How to write a letter for classroom placement or teacher request with a sample letter
Some schools allow parents to write a teacher or placement letter request. In my humble opinion, if your school should allow this opportunity, then you SHOULD write one. Here are a few guidelines and sample classroom placement letter to get you started.
I believe that it may or may not help in making your next year teacher a better match with your child, but it is worth the chance. So, as the time is now for most schools, how should you write a placement request letter?
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Tips for Writing a Placement Letter Request
Grab your pens and paper, now’s the time to sit down and write a placement letter request. There really is no one right way. This is just the format that I use every year with my own children. Call your school first to find out if they accept placement letters, the date they need the letters by, and the specific guidelines for your school. Some principals allow preferred teachers to be named other do not.
Placement Letter Request Format:
1. Start by stating your child’s current grade level and teacher. I always include a picture of my child somewhere in the letter as well.
2. Write about your child’s strengths – academic and social.
3. Write about your concerns for your child. This is place to include any special needs or personality traits that may need extra attention.
4. Write about the type of classroom or teacher traits that you feel your child would do best with.
5. Thank the team for considering your request.
Read the article: Getting the Teacher You Want
Sample Classroom Placement Letter
RE: 2017-2018 Classroom Placement Dear “School” Team,
We are writing this letter on behalf of our daughter “name”. She is currently in “teacher” “grade level” class and excelling in all areas; social and academic. “Name” is a very bright and enthusiastic learner. She reads at a much higher decoding, vocabulary, and comprehension level than her current grade. In fact, she reads 1-2 chapter books and multiple picture books every evening and is able to discuss with higher order thinking, challenging concepts. She reached over 100 AR points, made it to the 5th level in Ticket to Read, and has read almost the entire collection of chapter book series in the school library this year (and she is only 6 years old). In addition to reading, she enjoys science and has become a citizen scientist collecting data for a project called Monarch Health. Her one complaint about school is that she wants to learn more than the material presented. We are currently providing her with enrichment activities at home.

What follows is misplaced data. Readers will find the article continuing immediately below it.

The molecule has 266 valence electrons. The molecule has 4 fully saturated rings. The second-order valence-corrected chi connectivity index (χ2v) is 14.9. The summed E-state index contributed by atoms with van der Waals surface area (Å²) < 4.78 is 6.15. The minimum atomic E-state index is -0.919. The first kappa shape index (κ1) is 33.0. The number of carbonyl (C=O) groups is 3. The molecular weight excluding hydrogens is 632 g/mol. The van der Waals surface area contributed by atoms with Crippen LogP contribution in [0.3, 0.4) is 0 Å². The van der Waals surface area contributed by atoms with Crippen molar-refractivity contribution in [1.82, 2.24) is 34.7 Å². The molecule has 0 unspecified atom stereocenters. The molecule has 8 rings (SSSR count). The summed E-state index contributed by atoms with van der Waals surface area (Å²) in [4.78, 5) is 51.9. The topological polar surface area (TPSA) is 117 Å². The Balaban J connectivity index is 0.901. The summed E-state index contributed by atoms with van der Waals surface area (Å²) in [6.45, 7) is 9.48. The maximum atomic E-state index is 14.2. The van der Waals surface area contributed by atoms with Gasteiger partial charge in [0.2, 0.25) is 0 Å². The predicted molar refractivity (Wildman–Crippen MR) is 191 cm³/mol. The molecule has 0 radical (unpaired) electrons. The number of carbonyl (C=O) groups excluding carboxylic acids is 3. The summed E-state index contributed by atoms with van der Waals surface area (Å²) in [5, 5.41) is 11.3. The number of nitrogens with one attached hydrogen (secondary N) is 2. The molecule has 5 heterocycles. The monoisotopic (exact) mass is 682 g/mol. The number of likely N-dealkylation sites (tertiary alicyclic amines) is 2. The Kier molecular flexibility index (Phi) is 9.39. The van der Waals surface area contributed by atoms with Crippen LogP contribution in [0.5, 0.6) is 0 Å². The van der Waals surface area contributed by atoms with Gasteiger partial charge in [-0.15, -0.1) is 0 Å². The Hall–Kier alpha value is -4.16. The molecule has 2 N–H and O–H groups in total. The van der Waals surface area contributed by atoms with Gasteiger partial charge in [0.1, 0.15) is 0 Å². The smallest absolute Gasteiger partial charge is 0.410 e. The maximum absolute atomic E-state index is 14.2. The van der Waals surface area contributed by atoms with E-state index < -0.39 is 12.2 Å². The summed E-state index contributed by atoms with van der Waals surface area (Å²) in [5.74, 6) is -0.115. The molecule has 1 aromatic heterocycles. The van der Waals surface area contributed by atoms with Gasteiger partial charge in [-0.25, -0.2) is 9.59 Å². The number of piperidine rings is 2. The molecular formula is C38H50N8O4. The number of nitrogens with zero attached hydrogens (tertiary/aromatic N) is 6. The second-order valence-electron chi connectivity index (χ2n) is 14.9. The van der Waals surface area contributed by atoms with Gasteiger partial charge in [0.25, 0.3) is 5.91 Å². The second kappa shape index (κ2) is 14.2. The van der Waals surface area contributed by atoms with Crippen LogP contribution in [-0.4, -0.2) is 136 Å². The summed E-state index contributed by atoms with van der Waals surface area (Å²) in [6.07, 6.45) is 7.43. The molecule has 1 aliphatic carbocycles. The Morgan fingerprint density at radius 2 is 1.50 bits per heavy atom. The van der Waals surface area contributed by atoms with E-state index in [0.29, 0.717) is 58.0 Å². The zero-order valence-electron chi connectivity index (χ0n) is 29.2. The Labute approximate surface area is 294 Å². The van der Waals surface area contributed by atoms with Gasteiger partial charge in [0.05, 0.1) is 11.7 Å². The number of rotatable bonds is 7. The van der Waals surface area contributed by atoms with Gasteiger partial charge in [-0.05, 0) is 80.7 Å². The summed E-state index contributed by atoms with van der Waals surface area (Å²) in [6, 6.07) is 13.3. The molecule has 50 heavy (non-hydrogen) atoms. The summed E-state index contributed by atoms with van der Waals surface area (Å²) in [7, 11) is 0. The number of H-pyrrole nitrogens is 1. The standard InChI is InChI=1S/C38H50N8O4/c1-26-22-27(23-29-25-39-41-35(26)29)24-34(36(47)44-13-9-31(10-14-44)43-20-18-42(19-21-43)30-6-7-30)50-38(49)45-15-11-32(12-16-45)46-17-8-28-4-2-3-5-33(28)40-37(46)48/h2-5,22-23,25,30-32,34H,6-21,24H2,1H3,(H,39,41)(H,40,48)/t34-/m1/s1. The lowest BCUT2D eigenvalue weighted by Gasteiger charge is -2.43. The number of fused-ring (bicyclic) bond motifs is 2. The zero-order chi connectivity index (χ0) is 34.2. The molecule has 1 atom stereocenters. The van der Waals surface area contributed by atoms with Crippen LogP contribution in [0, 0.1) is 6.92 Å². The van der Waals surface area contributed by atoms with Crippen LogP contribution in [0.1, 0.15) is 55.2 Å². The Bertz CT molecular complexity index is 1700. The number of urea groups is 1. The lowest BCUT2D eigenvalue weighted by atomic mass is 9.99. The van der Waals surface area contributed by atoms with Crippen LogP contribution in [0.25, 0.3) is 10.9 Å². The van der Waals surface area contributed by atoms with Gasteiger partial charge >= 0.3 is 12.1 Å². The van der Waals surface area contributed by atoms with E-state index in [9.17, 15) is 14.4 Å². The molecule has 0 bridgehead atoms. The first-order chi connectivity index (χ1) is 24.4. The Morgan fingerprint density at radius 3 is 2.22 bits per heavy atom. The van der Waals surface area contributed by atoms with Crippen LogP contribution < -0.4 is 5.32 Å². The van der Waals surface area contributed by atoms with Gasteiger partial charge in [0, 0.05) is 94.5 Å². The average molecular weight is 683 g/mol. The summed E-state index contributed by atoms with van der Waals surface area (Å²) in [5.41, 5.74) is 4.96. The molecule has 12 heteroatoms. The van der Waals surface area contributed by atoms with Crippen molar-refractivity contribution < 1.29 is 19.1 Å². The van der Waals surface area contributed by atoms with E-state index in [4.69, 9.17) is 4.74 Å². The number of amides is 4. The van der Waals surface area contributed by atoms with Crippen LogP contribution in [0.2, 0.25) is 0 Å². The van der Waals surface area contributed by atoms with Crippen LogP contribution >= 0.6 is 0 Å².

She is also a very thoughtful, kind hearted child. I have seen her give up her space for others, allow them to go first, and help solve disputes using kind words and effective problem solving. She responds well to compassionate adults with fair rules.
It is amazing to be parents of such an inquisitive, thoughtful child. When she was younger, we were worried she would have trouble learning as she has vision issues. After patching for several years, multiple eye muscle surgeries and therapy, she has improved her vision. Glasses are essential for her and she is never without them. She also relies heavily on her other senses and benefits from consistent classroom routines.
We feel that she would do the best in a classroom that is not only organized, with consistent routines, but also has a teacher that is willing to challenge and enrich the grade level material. “Name” would also do well with a teacher that routinely uses multi-sensory lessons, rather than one who primarily leans towards providing visual cues and presentations.
Last, but not least, we feel that it is important for her to be placed in a classroom that supports and challenges her in a safe and loving way, for “name” to feel worthwhile and appreciated in her learning environment.
As a Parent of a Grade School Child, you may also enjoy these resources:
- The Parent Backpack for Kindergarten through Grade 5: How to Support Your Child’s Education, End Homework Meltdowns, and Build Parent-Teacher Connections
- Smart Parenting for Smart Kids: Nurturing Your Child’s True Potential
- Raising a Gifted Child
- Simplicity Parenting: Using the Extraordinary Power of Less to Raise Calmer, Happier, and More Secure Kids
- Different Learners: Identifying, Preventing, and Treating Your Child’s Learning Problems
- Raising Happiness: 10 Simple Steps for More Joyful Kids and Happier Parents
- The Learning Habit: A Groundbreaking Approach to Homework and Parenting that Helps Our Children Succeed in School and Life
- The Educated Child: A Parents Guide From Preschool Through Eighth Grade
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